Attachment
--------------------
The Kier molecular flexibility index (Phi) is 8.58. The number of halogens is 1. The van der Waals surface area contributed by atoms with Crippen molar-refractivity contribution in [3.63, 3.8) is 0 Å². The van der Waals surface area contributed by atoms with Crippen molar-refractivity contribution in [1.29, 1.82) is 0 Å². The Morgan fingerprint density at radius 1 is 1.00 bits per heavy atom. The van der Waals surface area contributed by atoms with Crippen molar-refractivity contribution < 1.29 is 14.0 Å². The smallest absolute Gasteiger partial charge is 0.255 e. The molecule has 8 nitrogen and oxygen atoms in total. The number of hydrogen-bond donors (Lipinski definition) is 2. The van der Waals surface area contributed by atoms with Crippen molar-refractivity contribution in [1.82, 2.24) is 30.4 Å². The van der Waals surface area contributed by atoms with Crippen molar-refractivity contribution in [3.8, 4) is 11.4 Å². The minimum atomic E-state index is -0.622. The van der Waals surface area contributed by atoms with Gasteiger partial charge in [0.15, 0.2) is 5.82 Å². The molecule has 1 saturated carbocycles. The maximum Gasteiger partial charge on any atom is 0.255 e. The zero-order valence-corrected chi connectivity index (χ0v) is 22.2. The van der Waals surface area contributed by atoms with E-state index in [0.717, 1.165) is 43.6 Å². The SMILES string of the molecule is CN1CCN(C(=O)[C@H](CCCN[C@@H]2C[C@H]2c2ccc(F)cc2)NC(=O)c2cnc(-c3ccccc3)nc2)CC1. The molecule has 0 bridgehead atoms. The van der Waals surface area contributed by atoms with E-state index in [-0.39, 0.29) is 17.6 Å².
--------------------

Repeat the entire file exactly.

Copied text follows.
The Kier molecular flexibility index (Phi) is 8.58. The number of halogens is 1. The van der Waals surface area contributed by atoms with Crippen molar-refractivity contribution in [3.63, 3.8) is 0 Å². The van der Waals surface area contributed by atoms with Crippen molar-refractivity contribution in [1.29, 1.82) is 0 Å². The Morgan fingerprint density at radius 1 is 1.00 bits per heavy atom. The van der Waals surface area contributed by atoms with Crippen molar-refractivity contribution < 1.29 is 14.0 Å². The smallest absolute Gasteiger partial charge is 0.255 e. The molecule has 8 nitrogen and oxygen atoms in total. The number of hydrogen-bond donors (Lipinski definition) is 2. The van der Waals surface area contributed by atoms with Crippen molar-refractivity contribution in [1.82, 2.24) is 30.4 Å². The van der Waals surface area contributed by atoms with Crippen molar-refractivity contribution in [3.8, 4) is 11.4 Å². The minimum atomic E-state index is -0.622. The van der Waals surface area contributed by atoms with Gasteiger partial charge in [0.15, 0.2) is 5.82 Å². The molecule has 1 saturated carbocycles. The maximum Gasteiger partial charge on any atom is 0.255 e. The zero-order valence-corrected chi connectivity index (χ0v) is 22.2. The van der Waals surface area contributed by atoms with E-state index in [0.717, 1.165) is 43.6 Å². The SMILES string of the molecule is CN1CCN(C(=O)[C@H](CCCN[C@@H]2C[C@H]2c2ccc(F)cc2)NC(=O)c2cnc(-c3ccccc3)nc2)CC1. The molecule has 0 bridgehead atoms. The van der Waals surface area contributed by atoms with E-state index in [-0.39, 0.29) is 17.6 Å².